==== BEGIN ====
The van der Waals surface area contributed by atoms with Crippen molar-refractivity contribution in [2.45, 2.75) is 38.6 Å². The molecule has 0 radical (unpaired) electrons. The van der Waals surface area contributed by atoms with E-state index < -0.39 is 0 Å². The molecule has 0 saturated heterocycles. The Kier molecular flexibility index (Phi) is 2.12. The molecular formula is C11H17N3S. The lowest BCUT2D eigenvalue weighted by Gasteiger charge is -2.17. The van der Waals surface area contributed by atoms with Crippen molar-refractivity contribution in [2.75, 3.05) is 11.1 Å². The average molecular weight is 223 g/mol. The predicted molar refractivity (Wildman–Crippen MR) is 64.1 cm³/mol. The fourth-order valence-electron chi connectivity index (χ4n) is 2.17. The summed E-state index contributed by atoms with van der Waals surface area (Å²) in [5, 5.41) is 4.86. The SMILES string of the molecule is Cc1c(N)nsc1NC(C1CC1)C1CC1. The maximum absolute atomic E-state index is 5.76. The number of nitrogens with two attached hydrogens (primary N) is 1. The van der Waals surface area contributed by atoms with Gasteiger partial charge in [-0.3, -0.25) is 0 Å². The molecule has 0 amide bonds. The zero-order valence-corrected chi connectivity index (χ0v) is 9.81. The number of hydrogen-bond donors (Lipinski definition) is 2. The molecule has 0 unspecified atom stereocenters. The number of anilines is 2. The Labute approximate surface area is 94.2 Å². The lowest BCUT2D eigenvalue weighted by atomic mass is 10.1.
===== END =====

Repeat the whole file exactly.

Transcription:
The van der Waals surface area contributed by atoms with Crippen molar-refractivity contribution in [2.45, 2.75) is 38.6 Å². The molecule has 0 radical (unpaired) electrons. The van der Waals surface area contributed by atoms with E-state index < -0.39 is 0 Å². The molecule has 0 saturated heterocycles. The Kier molecular flexibility index (Phi) is 2.12. The molecular formula is C11H17N3S. The lowest BCUT2D eigenvalue weighted by Gasteiger charge is -2.17. The van der Waals surface area contributed by atoms with Crippen molar-refractivity contribution in [2.75, 3.05) is 11.1 Å². The average molecular weight is 223 g/mol. The predicted molar refractivity (Wildman–Crippen MR) is 64.1 cm³/mol. The fourth-order valence-electron chi connectivity index (χ4n) is 2.17. The summed E-state index contributed by atoms with van der Waals surface area (Å²) in [5, 5.41) is 4.86. The SMILES string of the molecule is Cc1c(N)nsc1NC(C1CC1)C1CC1. The maximum absolute atomic E-state index is 5.76. The number of nitrogens with two attached hydrogens (primary N) is 1. The van der Waals surface area contributed by atoms with Gasteiger partial charge in [-0.3, -0.25) is 0 Å². The molecule has 0 amide bonds. The zero-order valence-corrected chi connectivity index (χ0v) is 9.81. The number of hydrogen-bond donors (Lipinski definition) is 2. The molecule has 0 unspecified atom stereocenters. The number of anilines is 2. The Labute approximate surface area is 94.2 Å². The lowest BCUT2D eigenvalue weighted by atomic mass is 10.1.